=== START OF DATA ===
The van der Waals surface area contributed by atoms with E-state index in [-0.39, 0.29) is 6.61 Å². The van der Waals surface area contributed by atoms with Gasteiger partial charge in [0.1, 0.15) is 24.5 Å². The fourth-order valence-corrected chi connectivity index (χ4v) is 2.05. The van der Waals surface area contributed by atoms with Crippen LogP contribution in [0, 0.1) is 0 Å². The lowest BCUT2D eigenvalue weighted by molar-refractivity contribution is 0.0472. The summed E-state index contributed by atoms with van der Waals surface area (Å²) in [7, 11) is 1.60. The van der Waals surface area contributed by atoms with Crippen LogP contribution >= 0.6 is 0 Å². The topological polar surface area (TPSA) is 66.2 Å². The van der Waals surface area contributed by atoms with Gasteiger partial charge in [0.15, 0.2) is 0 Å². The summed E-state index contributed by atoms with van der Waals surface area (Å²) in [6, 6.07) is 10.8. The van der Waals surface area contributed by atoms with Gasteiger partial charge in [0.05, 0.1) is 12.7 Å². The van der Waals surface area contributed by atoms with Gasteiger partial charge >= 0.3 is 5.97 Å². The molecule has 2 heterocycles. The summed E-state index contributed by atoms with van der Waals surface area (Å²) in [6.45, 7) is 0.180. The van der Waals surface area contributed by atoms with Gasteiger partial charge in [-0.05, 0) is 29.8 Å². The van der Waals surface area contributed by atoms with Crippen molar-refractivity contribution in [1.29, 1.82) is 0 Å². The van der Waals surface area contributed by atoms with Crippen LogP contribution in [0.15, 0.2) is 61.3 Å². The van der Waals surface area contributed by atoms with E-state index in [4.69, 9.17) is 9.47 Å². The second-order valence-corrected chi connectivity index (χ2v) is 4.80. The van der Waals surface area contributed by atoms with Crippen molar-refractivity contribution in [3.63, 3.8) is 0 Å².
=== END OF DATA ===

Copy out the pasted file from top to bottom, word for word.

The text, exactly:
The van der Waals surface area contributed by atoms with E-state index in [-0.39, 0.29) is 6.61 Å². The van der Waals surface area contributed by atoms with Gasteiger partial charge in [0.1, 0.15) is 24.5 Å². The fourth-order valence-corrected chi connectivity index (χ4v) is 2.05. The van der Waals surface area contributed by atoms with Crippen LogP contribution in [0, 0.1) is 0 Å². The lowest BCUT2D eigenvalue weighted by molar-refractivity contribution is 0.0472. The summed E-state index contributed by atoms with van der Waals surface area (Å²) in [7, 11) is 1.60. The van der Waals surface area contributed by atoms with Crippen LogP contribution >= 0.6 is 0 Å². The topological polar surface area (TPSA) is 66.2 Å². The van der Waals surface area contributed by atoms with Gasteiger partial charge in [0.15, 0.2) is 0 Å². The summed E-state index contributed by atoms with van der Waals surface area (Å²) in [6, 6.07) is 10.8. The van der Waals surface area contributed by atoms with Gasteiger partial charge in [0.05, 0.1) is 12.7 Å². The van der Waals surface area contributed by atoms with Gasteiger partial charge >= 0.3 is 5.97 Å². The molecule has 2 heterocycles. The summed E-state index contributed by atoms with van der Waals surface area (Å²) in [6.45, 7) is 0.180. The van der Waals surface area contributed by atoms with Gasteiger partial charge in [-0.05, 0) is 29.8 Å². The van der Waals surface area contributed by atoms with Crippen molar-refractivity contribution in [1.29, 1.82) is 0 Å². The van der Waals surface area contributed by atoms with Crippen LogP contribution in [0.15, 0.2) is 61.3 Å². The van der Waals surface area contributed by atoms with E-state index in [4.69, 9.17) is 9.47 Å². The second-order valence-corrected chi connectivity index (χ2v) is 4.80. The van der Waals surface area contributed by atoms with Crippen molar-refractivity contribution in [3.63, 3.8) is 0 Å².